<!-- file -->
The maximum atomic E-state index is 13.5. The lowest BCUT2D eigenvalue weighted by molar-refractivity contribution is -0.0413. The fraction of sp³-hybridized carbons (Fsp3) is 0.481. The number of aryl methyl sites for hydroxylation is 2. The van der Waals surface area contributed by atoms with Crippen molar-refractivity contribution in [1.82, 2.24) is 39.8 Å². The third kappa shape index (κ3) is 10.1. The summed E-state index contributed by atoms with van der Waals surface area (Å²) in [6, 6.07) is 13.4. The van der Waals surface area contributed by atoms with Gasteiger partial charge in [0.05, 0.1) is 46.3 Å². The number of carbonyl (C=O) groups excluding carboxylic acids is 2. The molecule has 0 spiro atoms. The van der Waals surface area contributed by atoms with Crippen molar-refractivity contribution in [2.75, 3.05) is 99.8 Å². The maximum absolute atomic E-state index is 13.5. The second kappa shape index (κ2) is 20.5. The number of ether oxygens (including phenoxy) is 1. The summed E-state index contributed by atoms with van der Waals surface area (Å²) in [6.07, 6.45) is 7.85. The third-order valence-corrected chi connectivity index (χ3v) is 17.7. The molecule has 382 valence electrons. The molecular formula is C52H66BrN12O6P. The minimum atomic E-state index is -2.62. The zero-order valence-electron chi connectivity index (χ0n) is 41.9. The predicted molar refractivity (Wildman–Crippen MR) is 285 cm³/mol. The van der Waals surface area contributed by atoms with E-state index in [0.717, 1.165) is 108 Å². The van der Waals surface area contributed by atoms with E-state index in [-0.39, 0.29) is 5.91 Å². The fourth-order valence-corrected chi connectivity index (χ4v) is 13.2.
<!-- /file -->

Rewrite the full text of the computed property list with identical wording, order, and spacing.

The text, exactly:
The maximum atomic E-state index is 13.5. The lowest BCUT2D eigenvalue weighted by molar-refractivity contribution is -0.0413. The fraction of sp³-hybridized carbons (Fsp3) is 0.481. The number of aryl methyl sites for hydroxylation is 2. The van der Waals surface area contributed by atoms with Crippen molar-refractivity contribution in [1.82, 2.24) is 39.8 Å². The third kappa shape index (κ3) is 10.1. The summed E-state index contributed by atoms with van der Waals surface area (Å²) in [6, 6.07) is 13.4. The van der Waals surface area contributed by atoms with Gasteiger partial charge in [0.05, 0.1) is 46.3 Å². The number of carbonyl (C=O) groups excluding carboxylic acids is 2. The molecule has 0 spiro atoms. The van der Waals surface area contributed by atoms with Crippen molar-refractivity contribution in [2.75, 3.05) is 99.8 Å². The maximum absolute atomic E-state index is 13.5. The second kappa shape index (κ2) is 20.5. The number of ether oxygens (including phenoxy) is 1. The summed E-state index contributed by atoms with van der Waals surface area (Å²) in [6.07, 6.45) is 7.85. The third-order valence-corrected chi connectivity index (χ3v) is 17.7. The molecule has 382 valence electrons. The molecular formula is C52H66BrN12O6P. The minimum atomic E-state index is -2.62. The zero-order valence-electron chi connectivity index (χ0n) is 41.9. The predicted molar refractivity (Wildman–Crippen MR) is 285 cm³/mol. The van der Waals surface area contributed by atoms with E-state index in [0.717, 1.165) is 108 Å². The van der Waals surface area contributed by atoms with E-state index in [-0.39, 0.29) is 5.91 Å². The fourth-order valence-corrected chi connectivity index (χ4v) is 13.2.